If the U.S. mutual fund industry would like a clearer picture of what would happen to sales if fees—particularly up-front, sales load, 12b-1 or 401(k) fees—were disclosed, it need only take a look at the disastrous results in India.
Ever since India’s securities regulator eliminated up-front fees on mutual funds last August, advisers, brokers and even the post office, unwilling to impose a separate fee on investors, have virtually stopped selling the products, The Wall Street Journal reports.
The result has not only been a screeching halt to sales that had rocketed four-fold in the previous five years to reach nearly $150 billion in assets, but, in the case of equity mutual funds, which with an average 2.5% fee were the most expensive, they have been hit with sizeable outflows of $1.5 billion, or 4% of assets.
The Securities and Exchange Board of India decided to eliminate the “entry load” fees after a long debate on making them more transparent. “The move was driven by a single objective—investor protection,” said K.N. Vaidyanathan, executive director of SEBI.
India's Association of Mutual Funds has responded to the new rules with a national tour to educate investors on why they should be willing to compensate intermediaries by paying a fee, and the trade group is also pressuring the government to apply the same rule to India’s insurance industry.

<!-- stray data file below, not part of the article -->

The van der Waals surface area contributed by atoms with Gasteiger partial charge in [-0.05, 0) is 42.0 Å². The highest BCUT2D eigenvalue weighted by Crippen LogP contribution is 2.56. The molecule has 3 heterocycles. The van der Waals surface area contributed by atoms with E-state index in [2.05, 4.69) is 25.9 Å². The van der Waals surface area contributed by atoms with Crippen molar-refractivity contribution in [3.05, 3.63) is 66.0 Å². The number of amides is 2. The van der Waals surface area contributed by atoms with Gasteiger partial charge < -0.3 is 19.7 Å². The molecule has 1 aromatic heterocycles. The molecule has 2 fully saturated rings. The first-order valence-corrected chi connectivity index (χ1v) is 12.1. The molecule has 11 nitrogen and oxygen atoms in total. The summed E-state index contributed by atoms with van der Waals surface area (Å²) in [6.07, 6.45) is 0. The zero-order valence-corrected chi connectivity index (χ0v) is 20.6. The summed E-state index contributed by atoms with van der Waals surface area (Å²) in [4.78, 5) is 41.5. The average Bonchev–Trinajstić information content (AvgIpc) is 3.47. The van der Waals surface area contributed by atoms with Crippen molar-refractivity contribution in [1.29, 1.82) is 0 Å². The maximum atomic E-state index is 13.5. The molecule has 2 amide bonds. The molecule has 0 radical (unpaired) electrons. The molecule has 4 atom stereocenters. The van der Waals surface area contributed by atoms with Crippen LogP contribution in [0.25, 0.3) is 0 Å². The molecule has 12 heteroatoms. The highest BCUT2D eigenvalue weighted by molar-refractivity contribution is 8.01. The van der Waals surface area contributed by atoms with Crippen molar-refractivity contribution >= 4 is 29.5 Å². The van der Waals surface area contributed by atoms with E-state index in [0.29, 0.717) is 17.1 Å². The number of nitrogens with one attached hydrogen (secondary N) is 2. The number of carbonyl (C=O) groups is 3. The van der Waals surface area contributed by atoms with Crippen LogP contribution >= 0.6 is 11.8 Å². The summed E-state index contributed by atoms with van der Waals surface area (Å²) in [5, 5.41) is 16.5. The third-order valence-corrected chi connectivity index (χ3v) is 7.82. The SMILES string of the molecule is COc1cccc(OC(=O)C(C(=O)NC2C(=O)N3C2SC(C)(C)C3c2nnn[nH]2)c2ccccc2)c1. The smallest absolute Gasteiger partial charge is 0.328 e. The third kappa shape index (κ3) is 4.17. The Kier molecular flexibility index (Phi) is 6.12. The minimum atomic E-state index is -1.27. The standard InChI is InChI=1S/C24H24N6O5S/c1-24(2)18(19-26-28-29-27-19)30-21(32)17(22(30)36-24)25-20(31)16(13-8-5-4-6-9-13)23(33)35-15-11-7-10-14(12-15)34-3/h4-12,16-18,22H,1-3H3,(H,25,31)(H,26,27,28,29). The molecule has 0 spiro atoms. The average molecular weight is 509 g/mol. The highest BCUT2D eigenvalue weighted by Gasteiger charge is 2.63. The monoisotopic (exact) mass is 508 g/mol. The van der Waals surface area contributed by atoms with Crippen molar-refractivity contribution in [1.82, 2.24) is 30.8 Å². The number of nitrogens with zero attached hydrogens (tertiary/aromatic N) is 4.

U.S. Securities and Exchange Commission Chairman Mary Schapiro has vowed to revisit the controversial 12b-1 fee issue in 2010. The mutual fund industry has long defended the fees, whose use has expanded beyond their original sales and marketing intent to compensate and incentivize intermediaries.
While financial advisers and brokers who are rewarded by 12b-1 fees are in favor of them, the National Association of Personal Financial Advisors, a fee-only group, is not. “The purpose of these fees is to offset the marketing and distribution costs incurred by mutual fund companies,” said NAPFA Chairman William T. Baldwin. “However, when you peel back the layers, you see that some mutual fund companies are making a profit on 12b-1 fees. Fees associated with investments must be treated like an ‘open book’ that is easily understood by all potential investors.
“Without clearer disclosure, consumers may not be able to make the most educated decision possible,” Baldwin continued.